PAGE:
Despite having previously shipped Irish prisoners down under to keep them out of their hair and away from their families and rebellion, it appears the English were somewhat convinced the Irish would take over Australia following the 1916 Easter Rising. England had concerns that the Irish in Australia would take over the country during World War I and install a hostile government. At the time, Irish-Australians made up a quarter of the population.
The loss of a conscription referendum in Australia in October 1916 led to panic. After the referendum was lost, Australia’s Governor, General Sir Ronald Munro-Ferguson, sent a cablegram to Andrew Bonar Law, then secretary of state for the colonies, warning that “rebel Irish and syndicalists” would come to power - and that would be “disastrous to imperial unity.”
One of the factors in the loss of the 1916 referendum, as well as another referendum on conscription in 1917, may have been the British reaction to the Easter Rising, heard a conference on the Easter Rising in NUI Galway in 2016, the Irish Times reports.
Swiss academic Daniel Marc Segesser told the conference that several factors contributed to the loss of the two referendums on conscription.
He said climatic conditions may have been one factor. Australian farmers were angry over the commodity prices for grain being paid by the British during the war, but even though farmers would eventually receive a 20 percent increase in the wheat price, another referendum failed in 1917.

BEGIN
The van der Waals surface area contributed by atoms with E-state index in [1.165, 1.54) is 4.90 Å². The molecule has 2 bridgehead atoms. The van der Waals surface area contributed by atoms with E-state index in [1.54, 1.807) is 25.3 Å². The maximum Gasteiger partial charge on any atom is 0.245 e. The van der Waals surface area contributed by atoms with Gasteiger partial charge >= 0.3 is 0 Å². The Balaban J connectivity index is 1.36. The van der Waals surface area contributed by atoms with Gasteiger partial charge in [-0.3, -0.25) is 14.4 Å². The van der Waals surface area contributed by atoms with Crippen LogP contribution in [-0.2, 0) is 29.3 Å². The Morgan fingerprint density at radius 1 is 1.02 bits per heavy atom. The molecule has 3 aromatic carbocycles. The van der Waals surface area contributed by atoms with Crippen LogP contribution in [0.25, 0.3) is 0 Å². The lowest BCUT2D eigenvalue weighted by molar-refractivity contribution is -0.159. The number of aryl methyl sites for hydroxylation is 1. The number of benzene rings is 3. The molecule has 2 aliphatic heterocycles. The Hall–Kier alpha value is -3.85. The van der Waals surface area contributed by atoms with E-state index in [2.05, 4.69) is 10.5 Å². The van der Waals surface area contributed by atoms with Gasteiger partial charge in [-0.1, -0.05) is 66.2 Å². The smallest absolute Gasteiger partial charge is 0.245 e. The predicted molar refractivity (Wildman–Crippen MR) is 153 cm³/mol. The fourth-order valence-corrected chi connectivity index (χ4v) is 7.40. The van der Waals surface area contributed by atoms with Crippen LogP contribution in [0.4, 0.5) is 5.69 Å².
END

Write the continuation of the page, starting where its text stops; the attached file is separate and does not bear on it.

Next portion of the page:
The conference, 1916 in Global Context Connections and Comparisons, aimed to examine the significance of the Easter Rising and other revolutionary events in 1916 “in the context of growing challenges to the global imperial system.”
Academics and researchers spoke of the parallels between the Easter Rising and other revolutionary events around the globe.
Canadian academic Charles-Philippe Courtois said that the Quebec conscription crisis of 1917 was also influenced by the Irish with Catholic Francophone nationalists giving Irish bishops’ opposition to conscription in Ireland as an example to follow.
Read more: The unfortunate Irish exiled to Australi
The conference also heard the Easter Rising was an influence in the Rand Revolt of 1922 in South Africa. The revolt began as a strike by white miners but evolved into a rebellion against British rule.
Some of the rebels even described themselves as Sinn Féiners and said the wanted to create a “second Ireland.”
Jonathan Hyslop of Colgate University in New York said that nationalists in both Ireland and South Africa gained the upper hand over labor interests.
Katja Fortenbacher-Nagel of the University of Marburg in Germany said that Ireland’s close proximity to England may have been a factor in why the Easter Rising leaders were punished so severely. She said a similar Afrikaner rebellion against British rule, the Maritz rebellion in 1914, only resulted in one execution. Most of the leaders of that rebellion only received two-year jail sentences.
According to the NUI Galway website, the conference, an initiative of the CITE – the Centre for the Investigation of Transnational Encounters at NUI Galway, is a part of the NUI Galway’s ‘A Nation Rising’ year-long program of events to mark the centenary of the Easter Rising of 1916.
* Originally published in June 2016.